AIM Program (Advanced Immersion and Mentoring)
The mission of the Advanced Immersion and Mentoring (AIM) initiative is to instill an increased sense of confidence and belonging within incoming first-year students. As W&L furthers its ongoing commitment to a diverse and inclusive community, the continued development of AIM as our Quality Enhancement Plan is providing meaningful support and fostering connections for talented students from traditionally underrepresented backgrounds.
The AIM initiative engages undergraduate students, faculty and staff in a three-tiered approach. One tier is the AIM Scholars Summer Program. Modeled after the former Advanced Research Cohort (ARC) Program for STEM fields, this program provides immersive academic opportunities across the liberal arts to empower a broad group of incoming first-year AIM Scholars from various backgrounds.
Watch a Short Video About the Residential Experience:
The 2023 Advanced Immersion and Mentoring Programs
The AIM Scholars Summer Program will be delivered in two formats in the summer of 2023.
- The residential five-week experience will run from Sunday, June 11 to Saturday, July 15.
- The virtual one-week experience will run from Monday, July 17 to Friday, July 21.
Both formats will include a variety of sessions to address academic opportunities and resources, exercises in leadership development, and tips and tools to support an increased sense of belonging and overall well-being at W&L.
Those who are selected to participate in the residential five-week experience will also have the opportunity to work with faculty and peer mentors in active and ongoing research, or collaborate on an exciting new project in a specific liberal arts discipline. Moreover, those who are selected to participate in the virtual experience will have the opportunity to move to campus early for additional programming, as well as to meet and greet with various faculty and staff members, before participating in a Leading Edge trip.
Applications for both experiences will be due on Monday, May 1. Please note that the program leadership team will begin reviewing applications on Wednesday, April 26. Therefore, we encourage you to submit your application sooner rather than later.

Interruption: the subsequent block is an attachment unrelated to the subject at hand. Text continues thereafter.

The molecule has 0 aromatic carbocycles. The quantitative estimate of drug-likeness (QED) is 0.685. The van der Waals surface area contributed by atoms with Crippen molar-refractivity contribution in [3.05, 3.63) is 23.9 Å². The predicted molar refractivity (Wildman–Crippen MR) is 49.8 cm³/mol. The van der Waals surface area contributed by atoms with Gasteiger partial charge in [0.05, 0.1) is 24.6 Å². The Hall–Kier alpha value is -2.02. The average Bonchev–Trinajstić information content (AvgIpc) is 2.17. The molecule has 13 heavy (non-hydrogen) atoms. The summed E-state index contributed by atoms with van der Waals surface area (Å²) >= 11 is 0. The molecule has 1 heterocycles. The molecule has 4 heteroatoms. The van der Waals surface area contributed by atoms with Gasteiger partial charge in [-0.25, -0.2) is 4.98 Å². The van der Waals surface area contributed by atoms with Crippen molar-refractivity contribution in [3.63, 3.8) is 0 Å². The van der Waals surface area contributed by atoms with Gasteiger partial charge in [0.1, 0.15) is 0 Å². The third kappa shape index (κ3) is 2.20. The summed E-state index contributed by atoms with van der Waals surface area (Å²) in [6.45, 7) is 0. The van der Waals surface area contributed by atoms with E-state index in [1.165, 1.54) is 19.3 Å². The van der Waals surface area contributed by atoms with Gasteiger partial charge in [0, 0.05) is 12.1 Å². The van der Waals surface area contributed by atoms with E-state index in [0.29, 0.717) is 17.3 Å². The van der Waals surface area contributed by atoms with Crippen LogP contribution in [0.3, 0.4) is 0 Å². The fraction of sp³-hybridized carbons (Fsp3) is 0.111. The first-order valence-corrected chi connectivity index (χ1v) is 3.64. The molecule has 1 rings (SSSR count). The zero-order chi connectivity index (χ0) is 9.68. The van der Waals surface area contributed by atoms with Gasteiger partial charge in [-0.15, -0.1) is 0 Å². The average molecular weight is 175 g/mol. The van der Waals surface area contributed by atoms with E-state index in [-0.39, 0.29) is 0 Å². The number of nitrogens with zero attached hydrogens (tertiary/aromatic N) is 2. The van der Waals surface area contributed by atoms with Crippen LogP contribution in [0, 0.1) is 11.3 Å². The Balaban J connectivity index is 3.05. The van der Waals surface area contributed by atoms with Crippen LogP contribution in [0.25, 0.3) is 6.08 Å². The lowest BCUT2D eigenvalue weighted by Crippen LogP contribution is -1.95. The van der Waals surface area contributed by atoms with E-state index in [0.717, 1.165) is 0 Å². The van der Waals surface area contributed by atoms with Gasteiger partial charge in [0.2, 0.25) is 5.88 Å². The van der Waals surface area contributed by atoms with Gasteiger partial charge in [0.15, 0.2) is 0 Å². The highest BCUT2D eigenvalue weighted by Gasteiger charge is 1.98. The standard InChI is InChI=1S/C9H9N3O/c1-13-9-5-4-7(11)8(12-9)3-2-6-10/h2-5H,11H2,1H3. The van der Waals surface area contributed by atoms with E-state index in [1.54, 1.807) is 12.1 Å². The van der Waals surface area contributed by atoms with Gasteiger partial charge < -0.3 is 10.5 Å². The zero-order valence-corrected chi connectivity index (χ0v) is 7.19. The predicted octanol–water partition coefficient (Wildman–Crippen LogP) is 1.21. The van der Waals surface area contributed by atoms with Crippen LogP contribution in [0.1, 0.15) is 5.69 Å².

Personal and Professional Development
Both the residential and virtual experiences offer personal and professional development opportunities, which are designed to engage scholars across the community, offer intentional leadership development, and expose scholars to available resources. These sessions include the following:
|Community & Engagement||AIM Scholars participate in introductory discussions about campus resources and involvement, team building, and volunteerism. Scholars engage with campus professionals and student leaders in areas across student life, including Student Activities, Greek Life, Campus Recreation, Office of Inclusion and Engagement, and Residential Life.|
|Leadership Education||AIM Scholars complete the CliftonStrengths assessment to identify their unique strengths, and how to meet optimal performance through intentional application of their strengths. AIM Scholars will also engage in a My Values session, as well as learn the importance of mentorship and how to identify potential mentors.
This module also lays the groundwork for scholars to consider taking on leadership roles during their second year at W&L, part of the second learning objective of the AIM initiative.
|Career and Professional Development||AIM Scholars learn how to navigate online career resources, including Handshake - an online career development tool. Exposure to the Career and Professional Development Office provides scholars with an opportunity to increase self-awareness, and make contacts for related questions when they come to campus as W&L students.|